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'The evil thing about outsourcing'

Published on Friday, 26 Apr 2013
Leung Tin-wai
Stephen Cheng

The dockworkers on strike are employed by HIT subcontractors Global Stevedoring Service and Everbest Port Service. They say they are doing the same job as HIT employees, but receive less pay and have harsher working hours. Their working conditions have raised concerns about workers being exploited by the subcontracting system. HIT, meanwhile, has pointed out that it has received few complaints from its own workers.

Stephen Cheng, president of the Hong Kong Logistics Association, does not think it is the process of subcontracting itself that has harmed the industry, but the way subcontracting is managed. "There is no good or bad with subcontracting. It is used in many industries. The logistics industry benefits by having more efficient operations, since subcontractors are able to focus on their assigned duties. The problems lie in the subcontractor management system, and that system is definitely worth reviewing," he says.

Professor Leung Tin-wai, head of the journalism and communication department at Hong Kong Shue Yan University (HKSYU), sees the subcontracting system as providing the perfect formula to exploit workers. "[HIT] bosses love the system. They get the service they want and have no responsibilities. It is obvious that the workers serve Hutchison Whampoa [HIT's parent company], but when they have demands, they are being referred to the subcontractors instead," he says.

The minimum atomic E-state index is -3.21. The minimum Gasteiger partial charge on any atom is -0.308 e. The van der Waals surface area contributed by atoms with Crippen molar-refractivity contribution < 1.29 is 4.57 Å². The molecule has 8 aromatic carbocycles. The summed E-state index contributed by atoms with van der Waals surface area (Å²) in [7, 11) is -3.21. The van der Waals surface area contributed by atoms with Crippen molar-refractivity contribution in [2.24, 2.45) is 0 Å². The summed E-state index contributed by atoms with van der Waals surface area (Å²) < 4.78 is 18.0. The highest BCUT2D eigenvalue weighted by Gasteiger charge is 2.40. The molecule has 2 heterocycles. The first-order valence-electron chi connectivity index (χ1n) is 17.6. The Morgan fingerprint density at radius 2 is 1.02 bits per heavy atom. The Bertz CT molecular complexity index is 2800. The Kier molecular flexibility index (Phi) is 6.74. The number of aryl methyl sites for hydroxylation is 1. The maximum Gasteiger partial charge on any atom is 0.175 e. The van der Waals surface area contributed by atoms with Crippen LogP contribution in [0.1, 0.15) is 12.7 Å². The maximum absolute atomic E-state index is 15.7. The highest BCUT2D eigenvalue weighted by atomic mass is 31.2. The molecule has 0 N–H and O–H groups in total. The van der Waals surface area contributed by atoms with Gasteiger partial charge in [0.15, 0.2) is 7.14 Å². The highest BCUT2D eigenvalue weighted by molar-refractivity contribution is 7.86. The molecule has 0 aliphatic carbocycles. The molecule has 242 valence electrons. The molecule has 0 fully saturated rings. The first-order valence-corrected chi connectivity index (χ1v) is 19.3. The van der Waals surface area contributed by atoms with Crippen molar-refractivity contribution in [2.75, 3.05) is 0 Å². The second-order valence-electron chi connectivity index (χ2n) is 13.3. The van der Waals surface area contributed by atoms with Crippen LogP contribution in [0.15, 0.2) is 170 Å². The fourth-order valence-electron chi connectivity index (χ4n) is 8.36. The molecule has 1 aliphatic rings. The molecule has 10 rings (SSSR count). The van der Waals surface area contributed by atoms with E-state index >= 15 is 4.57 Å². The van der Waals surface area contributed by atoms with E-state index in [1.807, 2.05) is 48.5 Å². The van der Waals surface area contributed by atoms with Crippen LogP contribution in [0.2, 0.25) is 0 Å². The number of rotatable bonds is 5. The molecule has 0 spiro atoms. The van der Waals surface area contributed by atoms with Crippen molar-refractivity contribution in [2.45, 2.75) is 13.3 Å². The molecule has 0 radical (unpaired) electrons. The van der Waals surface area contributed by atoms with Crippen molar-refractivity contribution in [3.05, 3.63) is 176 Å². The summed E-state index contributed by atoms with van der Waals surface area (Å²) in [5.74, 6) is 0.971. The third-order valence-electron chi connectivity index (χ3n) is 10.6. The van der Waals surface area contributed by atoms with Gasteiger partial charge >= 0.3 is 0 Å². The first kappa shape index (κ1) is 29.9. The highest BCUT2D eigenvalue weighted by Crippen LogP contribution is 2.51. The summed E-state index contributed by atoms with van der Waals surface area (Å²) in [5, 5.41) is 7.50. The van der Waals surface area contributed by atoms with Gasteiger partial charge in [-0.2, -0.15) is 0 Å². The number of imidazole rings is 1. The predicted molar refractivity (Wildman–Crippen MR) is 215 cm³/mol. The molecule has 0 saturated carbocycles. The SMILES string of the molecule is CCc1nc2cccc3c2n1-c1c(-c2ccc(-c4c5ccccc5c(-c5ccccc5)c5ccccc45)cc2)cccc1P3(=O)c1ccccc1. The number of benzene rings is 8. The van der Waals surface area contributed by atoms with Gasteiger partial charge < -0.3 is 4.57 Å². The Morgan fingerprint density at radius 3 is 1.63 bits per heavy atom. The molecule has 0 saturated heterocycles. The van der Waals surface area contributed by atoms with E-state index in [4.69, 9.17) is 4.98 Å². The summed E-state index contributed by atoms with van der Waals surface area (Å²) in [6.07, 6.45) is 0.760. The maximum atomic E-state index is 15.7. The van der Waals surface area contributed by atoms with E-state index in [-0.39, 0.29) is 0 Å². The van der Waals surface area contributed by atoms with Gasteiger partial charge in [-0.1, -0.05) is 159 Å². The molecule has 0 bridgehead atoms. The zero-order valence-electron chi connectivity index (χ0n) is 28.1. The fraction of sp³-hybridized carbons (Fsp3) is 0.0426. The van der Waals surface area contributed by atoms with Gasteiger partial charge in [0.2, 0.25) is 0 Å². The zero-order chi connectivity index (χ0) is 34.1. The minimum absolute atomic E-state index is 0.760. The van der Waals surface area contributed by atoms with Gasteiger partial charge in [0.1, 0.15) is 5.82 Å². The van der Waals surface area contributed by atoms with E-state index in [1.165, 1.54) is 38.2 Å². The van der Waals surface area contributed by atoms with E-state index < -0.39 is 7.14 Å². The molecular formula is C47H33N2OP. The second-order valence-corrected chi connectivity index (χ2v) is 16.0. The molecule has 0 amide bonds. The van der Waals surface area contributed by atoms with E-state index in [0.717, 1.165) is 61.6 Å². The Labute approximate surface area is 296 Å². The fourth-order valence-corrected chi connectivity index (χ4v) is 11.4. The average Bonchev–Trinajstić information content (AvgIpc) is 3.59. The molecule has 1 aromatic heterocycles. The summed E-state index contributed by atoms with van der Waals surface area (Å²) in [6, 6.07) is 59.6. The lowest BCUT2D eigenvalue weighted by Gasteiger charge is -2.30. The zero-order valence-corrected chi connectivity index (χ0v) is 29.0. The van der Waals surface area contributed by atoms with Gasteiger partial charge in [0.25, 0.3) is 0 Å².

The "lowest price wins" mechanism of the outsourcing system is the reason workers have to endure such harsh work conditions and low pay, he adds.

"The bidder with the lowest price wins the contract," Leung says. "Subcontractors will do everything possible to reduce the pay of workers in order to win the bid. The workers are the ones who suffer while their bosses are able to make huge profits. That is how the business works. It is so sad to see people suffering like that in an international city like Hong Kong."

Talks between subcontractors and the labour union have achieved little so far. The commitment of employer representatives to resolving the situation have also been in question following reports of them walking out of meetings to have lunch.

Leung thinks that from a public-relations (PR) point of view, Hutchison Whampoa has handled the strike very poorly. Hutchison Whampoa group managing director Canning Fok Kin-ning and HIT managing director Gerry Yim Lui-fai have further angered workers and their supporters with claims that the harshness of working conditions was exaggerated. They have been insisting that workers are being paid reasonably. Leung believes that the way the two men have behaved has created a PR disaster.

"The facial expressions, words and intonations of Fok Kin-ning and Yim Lui-fai when appearing in front of the media has given the public a very bad impression," Leung says.

"Their words and actions have jeopardised their brand name. I think these two men are not helping [Hutchison Whampoa chairman] Li Ka-shing make money in this case. It is really bad PR," he adds.

Leung is pessimistic about workers winning the battle against the deep-pocketed business tycoons, despite gaining support from the public. "At the end of the day, people need to make a living. They have families to feed and this cannot go on forever. It is very sad to see them having to work under such horrible conditions, but eventually one needs to accept reality," he says.

Striking workers surrounding Cheung Kong Centre in an attempt to urge Hutchison Whampoa to respond will have little effect, Leung says. "Although it is obvious that the workers serve Hutchison Whampoa and the company should be held responsible, Hutchison Whampoa is not breaking any law by not responding. This is the evil thing about outsourcing," he says.

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